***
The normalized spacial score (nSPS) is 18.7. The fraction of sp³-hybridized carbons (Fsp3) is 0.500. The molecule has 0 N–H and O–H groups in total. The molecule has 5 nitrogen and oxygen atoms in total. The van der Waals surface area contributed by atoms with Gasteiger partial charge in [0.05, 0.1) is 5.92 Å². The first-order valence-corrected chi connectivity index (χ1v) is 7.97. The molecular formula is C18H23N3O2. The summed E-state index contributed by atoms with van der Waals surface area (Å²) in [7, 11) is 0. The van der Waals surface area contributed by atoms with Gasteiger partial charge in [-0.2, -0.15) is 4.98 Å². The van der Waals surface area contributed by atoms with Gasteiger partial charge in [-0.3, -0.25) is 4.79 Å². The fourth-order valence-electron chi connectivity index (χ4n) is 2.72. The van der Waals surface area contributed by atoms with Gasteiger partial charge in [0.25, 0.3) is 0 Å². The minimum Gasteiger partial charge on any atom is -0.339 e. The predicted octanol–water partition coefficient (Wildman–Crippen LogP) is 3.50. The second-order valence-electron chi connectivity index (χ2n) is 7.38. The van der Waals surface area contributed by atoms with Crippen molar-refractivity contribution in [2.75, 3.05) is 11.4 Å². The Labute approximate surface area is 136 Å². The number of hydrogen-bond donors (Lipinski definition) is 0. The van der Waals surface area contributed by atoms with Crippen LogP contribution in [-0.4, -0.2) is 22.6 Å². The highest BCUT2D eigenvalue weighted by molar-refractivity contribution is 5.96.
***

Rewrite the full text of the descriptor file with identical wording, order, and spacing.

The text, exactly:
The normalized spacial score (nSPS) is 18.7. The fraction of sp³-hybridized carbons (Fsp3) is 0.500. The molecule has 0 N–H and O–H groups in total. The molecule has 5 nitrogen and oxygen atoms in total. The van der Waals surface area contributed by atoms with Gasteiger partial charge in [0.05, 0.1) is 5.92 Å². The first-order valence-corrected chi connectivity index (χ1v) is 7.97. The molecular formula is C18H23N3O2. The summed E-state index contributed by atoms with van der Waals surface area (Å²) in [7, 11) is 0. The van der Waals surface area contributed by atoms with Gasteiger partial charge in [-0.2, -0.15) is 4.98 Å². The van der Waals surface area contributed by atoms with Gasteiger partial charge in [-0.3, -0.25) is 4.79 Å². The fourth-order valence-electron chi connectivity index (χ4n) is 2.72. The van der Waals surface area contributed by atoms with Gasteiger partial charge in [0.25, 0.3) is 0 Å². The minimum Gasteiger partial charge on any atom is -0.339 e. The predicted octanol–water partition coefficient (Wildman–Crippen LogP) is 3.50. The second-order valence-electron chi connectivity index (χ2n) is 7.38. The van der Waals surface area contributed by atoms with Crippen molar-refractivity contribution in [2.75, 3.05) is 11.4 Å². The Labute approximate surface area is 136 Å². The number of hydrogen-bond donors (Lipinski definition) is 0. The van der Waals surface area contributed by atoms with Crippen LogP contribution in [-0.4, -0.2) is 22.6 Å². The highest BCUT2D eigenvalue weighted by molar-refractivity contribution is 5.96.